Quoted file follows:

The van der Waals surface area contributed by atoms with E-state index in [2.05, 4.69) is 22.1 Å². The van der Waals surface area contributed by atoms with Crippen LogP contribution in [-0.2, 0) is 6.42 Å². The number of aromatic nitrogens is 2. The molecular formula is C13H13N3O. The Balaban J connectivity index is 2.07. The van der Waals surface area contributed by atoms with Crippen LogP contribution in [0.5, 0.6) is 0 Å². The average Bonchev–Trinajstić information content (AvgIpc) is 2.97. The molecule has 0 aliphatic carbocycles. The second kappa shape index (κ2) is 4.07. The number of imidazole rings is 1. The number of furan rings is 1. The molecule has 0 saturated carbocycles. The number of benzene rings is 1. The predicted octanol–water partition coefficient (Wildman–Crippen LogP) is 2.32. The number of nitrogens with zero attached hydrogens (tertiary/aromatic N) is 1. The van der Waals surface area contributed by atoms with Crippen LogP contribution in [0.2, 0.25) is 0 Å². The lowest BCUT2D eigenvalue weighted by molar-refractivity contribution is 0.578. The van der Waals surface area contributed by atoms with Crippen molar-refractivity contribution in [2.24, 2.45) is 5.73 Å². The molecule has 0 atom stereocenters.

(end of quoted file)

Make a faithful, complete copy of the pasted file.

The van der Waals surface area contributed by atoms with E-state index in [2.05, 4.69) is 22.1 Å². The van der Waals surface area contributed by atoms with Crippen LogP contribution in [-0.2, 0) is 6.42 Å². The number of aromatic nitrogens is 2. The molecular formula is C13H13N3O. The Balaban J connectivity index is 2.07. The van der Waals surface area contributed by atoms with Crippen LogP contribution in [0.5, 0.6) is 0 Å². The average Bonchev–Trinajstić information content (AvgIpc) is 2.97. The molecule has 0 aliphatic carbocycles. The second kappa shape index (κ2) is 4.07. The number of imidazole rings is 1. The number of furan rings is 1. The molecule has 0 saturated carbocycles. The number of benzene rings is 1. The predicted octanol–water partition coefficient (Wildman–Crippen LogP) is 2.32. The number of nitrogens with zero attached hydrogens (tertiary/aromatic N) is 1. The van der Waals surface area contributed by atoms with Crippen LogP contribution in [0.2, 0.25) is 0 Å². The lowest BCUT2D eigenvalue weighted by molar-refractivity contribution is 0.578. The van der Waals surface area contributed by atoms with Crippen molar-refractivity contribution in [2.24, 2.45) is 5.73 Å². The molecule has 0 atom stereocenters.